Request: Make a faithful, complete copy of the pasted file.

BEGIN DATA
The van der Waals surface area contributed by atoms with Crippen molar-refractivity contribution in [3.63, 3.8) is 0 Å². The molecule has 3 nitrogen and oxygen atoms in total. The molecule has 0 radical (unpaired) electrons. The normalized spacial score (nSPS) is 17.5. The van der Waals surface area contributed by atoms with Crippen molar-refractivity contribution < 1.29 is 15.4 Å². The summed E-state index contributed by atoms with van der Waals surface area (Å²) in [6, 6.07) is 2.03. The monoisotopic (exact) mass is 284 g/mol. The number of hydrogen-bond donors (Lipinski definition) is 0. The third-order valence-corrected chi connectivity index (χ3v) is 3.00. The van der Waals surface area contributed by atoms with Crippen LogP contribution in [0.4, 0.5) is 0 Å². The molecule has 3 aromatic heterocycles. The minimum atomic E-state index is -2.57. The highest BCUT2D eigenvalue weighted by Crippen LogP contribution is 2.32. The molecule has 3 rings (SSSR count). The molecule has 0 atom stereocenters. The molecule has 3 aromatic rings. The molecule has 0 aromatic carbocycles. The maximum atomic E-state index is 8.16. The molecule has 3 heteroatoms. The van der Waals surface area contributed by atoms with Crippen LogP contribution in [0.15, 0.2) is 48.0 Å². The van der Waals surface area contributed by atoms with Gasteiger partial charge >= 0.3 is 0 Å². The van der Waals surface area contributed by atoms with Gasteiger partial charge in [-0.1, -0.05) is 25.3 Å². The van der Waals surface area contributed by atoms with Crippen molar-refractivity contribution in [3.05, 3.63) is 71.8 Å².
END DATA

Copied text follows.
The van der Waals surface area contributed by atoms with Crippen molar-refractivity contribution in [3.63, 3.8) is 0 Å². The molecule has 3 nitrogen and oxygen atoms in total. The molecule has 0 radical (unpaired) electrons. The normalized spacial score (nSPS) is 17.5. The van der Waals surface area contributed by atoms with Crippen molar-refractivity contribution < 1.29 is 15.4 Å². The summed E-state index contributed by atoms with van der Waals surface area (Å²) in [6, 6.07) is 2.03. The monoisotopic (exact) mass is 284 g/mol. The number of hydrogen-bond donors (Lipinski definition) is 0. The third-order valence-corrected chi connectivity index (χ3v) is 3.00. The van der Waals surface area contributed by atoms with Crippen LogP contribution in [0.4, 0.5) is 0 Å². The molecule has 3 aromatic heterocycles. The minimum atomic E-state index is -2.57. The highest BCUT2D eigenvalue weighted by Crippen LogP contribution is 2.32. The molecule has 3 rings (SSSR count). The molecule has 0 atom stereocenters. The molecule has 3 aromatic rings. The molecule has 0 aromatic carbocycles. The maximum atomic E-state index is 8.16. The molecule has 3 heteroatoms. The van der Waals surface area contributed by atoms with Crippen LogP contribution in [0.15, 0.2) is 48.0 Å². The van der Waals surface area contributed by atoms with Gasteiger partial charge >= 0.3 is 0 Å². The van der Waals surface area contributed by atoms with Gasteiger partial charge in [-0.1, -0.05) is 25.3 Å². The van der Waals surface area contributed by atoms with Crippen molar-refractivity contribution in [3.05, 3.63) is 71.8 Å².